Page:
For the second time in the last two months, New York Police are investigating a suspected arson at Alibi Lounge as a possible hate crime.
As USA Today reported earlier this morning, a “rainbow flag was set on fire at the entrance to [the] gay bar” in the early morning hours between 12:20 a.m. and 12:45 a.m. A little over a month ago, NYPD had begun “investigating a possible anti-gay bias crime after rainbow flags at the [same] Harlem bar’s entrance were torched just after midnight May 31, a day before the start of the city’s Pride Month celebrations.”
USA Today pointed out that Alibi Lounge owner Alexi Minko has seen other recent incidents at the property as well. On July 4, Minko told The Associated Press, “a staff member also had to remove the rainbow flags from the bar’s entrance… because people on the street ‘were intentionally setting off firecrackers’ at the front door.”
FBI Analysis Finds Uptick in Anti-LGBT Hate Crimes, Likely Understated
Worryingly, the latest flag-burning at Alibi fits into a pattern of incidents suggesting a rising tide of anti-LGBT hate crimes nationwide.
As USA Today also reported in late June
Hate crimes against LGBTQ people have been on a slight rise over the past three years, according to FBI data. While most hate crimes in the U.S. are motivated by bias toward race and religion, the number of crimes based on sexual orientation rose each year from 2014 to 2017, when 1,130 incidents were reported. Of those crimes, a majority targeted gay men.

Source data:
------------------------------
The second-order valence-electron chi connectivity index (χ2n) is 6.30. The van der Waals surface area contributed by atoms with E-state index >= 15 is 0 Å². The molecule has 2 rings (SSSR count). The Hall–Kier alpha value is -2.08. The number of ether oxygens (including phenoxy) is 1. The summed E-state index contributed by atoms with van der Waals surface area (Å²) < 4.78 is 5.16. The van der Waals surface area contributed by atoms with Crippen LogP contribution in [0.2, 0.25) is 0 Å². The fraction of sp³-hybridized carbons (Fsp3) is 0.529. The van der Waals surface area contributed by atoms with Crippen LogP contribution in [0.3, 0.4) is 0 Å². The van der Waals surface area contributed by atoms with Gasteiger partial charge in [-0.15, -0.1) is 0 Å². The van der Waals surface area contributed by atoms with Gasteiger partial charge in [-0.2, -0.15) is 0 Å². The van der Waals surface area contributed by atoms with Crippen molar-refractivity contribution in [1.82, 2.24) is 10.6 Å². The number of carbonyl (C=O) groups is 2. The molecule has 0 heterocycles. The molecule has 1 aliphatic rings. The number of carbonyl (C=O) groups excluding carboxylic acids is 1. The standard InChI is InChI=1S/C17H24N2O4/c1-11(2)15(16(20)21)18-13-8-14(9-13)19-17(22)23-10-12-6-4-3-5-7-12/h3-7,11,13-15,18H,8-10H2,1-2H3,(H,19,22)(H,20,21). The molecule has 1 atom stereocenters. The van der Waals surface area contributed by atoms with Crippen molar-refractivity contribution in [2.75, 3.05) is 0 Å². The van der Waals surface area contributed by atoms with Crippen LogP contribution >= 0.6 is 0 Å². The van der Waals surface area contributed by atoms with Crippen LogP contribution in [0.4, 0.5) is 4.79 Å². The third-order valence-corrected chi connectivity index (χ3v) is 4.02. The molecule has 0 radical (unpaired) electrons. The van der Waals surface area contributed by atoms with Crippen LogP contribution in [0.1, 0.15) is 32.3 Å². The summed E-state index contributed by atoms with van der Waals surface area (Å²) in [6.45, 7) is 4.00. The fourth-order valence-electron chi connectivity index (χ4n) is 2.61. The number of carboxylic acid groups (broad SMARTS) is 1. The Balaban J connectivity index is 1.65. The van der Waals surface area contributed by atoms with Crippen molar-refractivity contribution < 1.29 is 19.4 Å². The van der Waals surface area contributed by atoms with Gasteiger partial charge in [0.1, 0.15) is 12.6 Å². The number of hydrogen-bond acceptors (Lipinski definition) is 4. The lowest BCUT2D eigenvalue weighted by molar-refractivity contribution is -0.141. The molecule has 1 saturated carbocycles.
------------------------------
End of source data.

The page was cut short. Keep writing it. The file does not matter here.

By late last month, many other hate crimes involved targeted attacks on trans Americans, including at least 11 homicides. Every one of those killings, according to Human Rights Campaign reports, was of a black trans woman. (The total number of homicides, 11, does not include Johana “Joa” Medina or Layleen Polanco, two other trans women of color. Medina died just after release from ICE custody at a hospital in El Paso, Texas; Polanco’s death occurred in a Riker’s Island jail cell, with no reports of the exact cause to date.)
USA Today pointed out in its reporting that FBI data likely understate the true extent of nationwide hate crime incidents, though. “A better gauge of hate crime trends in the U.S.,” explained reporter Grace Hauck, “may be the National Crime Victimization Survey (NCVS), a household-based survey administered by the U.S. Census Bureau.” The NCVS estimates as many as 200,000 such crimes occur annually, accounting for all targets from race, ethnicity and religion to sexuality and gender identity.
Overall FBI estimates, meanwhile, are closer to just 7,500 hate crimes per year, Hauck reported.
(Source: USA Today)